Bitcoin Quantitative Easing

The Debate

Lately, I've been following a discussion on whether it is just a matter of time before the 21,000,000 bitcoin cap will be lifted/changed. In this article I'll argue that this is not going to happen.

Bitcoin, and the underpinning blockchain technology, is based on majority decision. This majority consists of users, investors, developers and miners. So whenever a proposal is going to be accepted, it requires a majority among all these participants. Each participant is weighing whether a change is good or bad by solely looking at his/her own prospect. With this in mind, what will happen if the 21M cap is raised?

Q: Is it good for users?
A: No, because it will deplete their investment (obviously.) So it is extremely unlikely that users would like a raise of the 21M cap.

Q: Is it good for investors?
A: No, same argument for users.

Q: Is it good for developers?
A: No. This hasn't been discussed much among developers, but I suspect the majority of developers are against such a change. Many core developers have reserves in bitcoin and obviously they don't want their reserves to become depleted.

Q: Is it good for miners?
A: No. At first glance it would seem nice to get a higher reward when mining blocks, but the problem is that once you mess with the cap, the dollar price per bitcoin will go down accordingly. So the net gain after adjusting for inflation will be zero. What happens is that many bitcoin holders will sell (simultaneously) their bitcoin and it will push the price down, and then buy back at a lower rate. Once equilibrium is reached, everything will be as before (in terms of wealth spread.) Therefore, the change of cap will be a completely meaningless operation.

What if you have indefinite inflation? Then there's no cap at all. But in that case, most people will compute their bitcoin wealth on a span of a life time or two (in case they want to pass down their assets to their children.) Again, it will push down the (dollar) price based on that. If the desire is to attack wealth spread through inflation, then it would take hundreds of years (if ever.)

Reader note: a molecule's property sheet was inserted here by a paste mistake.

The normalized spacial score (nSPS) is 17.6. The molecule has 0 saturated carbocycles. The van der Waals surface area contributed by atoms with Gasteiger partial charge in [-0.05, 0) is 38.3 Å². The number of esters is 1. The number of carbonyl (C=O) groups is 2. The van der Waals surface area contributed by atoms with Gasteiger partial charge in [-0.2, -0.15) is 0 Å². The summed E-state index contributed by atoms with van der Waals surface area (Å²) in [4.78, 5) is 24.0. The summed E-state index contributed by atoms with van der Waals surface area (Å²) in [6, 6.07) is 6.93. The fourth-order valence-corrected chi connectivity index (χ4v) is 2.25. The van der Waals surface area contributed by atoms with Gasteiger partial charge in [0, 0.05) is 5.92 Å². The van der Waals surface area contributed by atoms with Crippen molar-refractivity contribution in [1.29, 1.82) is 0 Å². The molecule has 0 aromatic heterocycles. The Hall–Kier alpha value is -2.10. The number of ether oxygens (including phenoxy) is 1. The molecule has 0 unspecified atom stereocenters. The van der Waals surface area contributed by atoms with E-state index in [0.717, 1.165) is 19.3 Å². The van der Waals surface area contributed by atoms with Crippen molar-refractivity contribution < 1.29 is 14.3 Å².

As long as there's a stable asset you can swap with, people will swap their bitcoin wealth. Note that this happened when U.S. tried to increase money supply through QE (quantitative easing) which resulted in an increase of gold price. Once U.S. stopped their QE program, they swapped back from gold to USD. Same will happen for bitcoin.

The Keynesian Dream

Then why are central bankers messing with the economy by the use of quantitative easing to begin with? This is because most mainstream economists are Keynesians. Keynesians believe that ex nihilo money creation will lead to more economic activity. In some sense I believe this is true, but only if new money gets into circulation as a stealth operation (i.e. no one knows that new money has been created to begin with.) However, today's central banking is based on transparency. Any decision to increase money supply is communicated to the public, and thus people will just swap their fiat currency to something that is resistant against inflation, whether that is stock, gold or other assets. Minus gold, that's what Keynesians want anyway, so I guess that in their world everything is just fine.

I, unlike Keynesians, don't believe that more economic activity will happen just because you increase the money supply. The best way to ensure sound economic activity is to balance risk with reward. In my world risk & reward have perfect balance when the money supply is fixed. If bitcoin becomes a world reserve currency, then holding bitcoin is the perfect world index fund. If you're an investor you should NOT invest in something that perform less than that.


As I explained in my previous article; the best way of depleting rich peoples wealth is to ensure it shrinks if they don't contribute to risk taking (= real world economy.) Thus a fixed cap on the bitcoin money supply is good to all of us.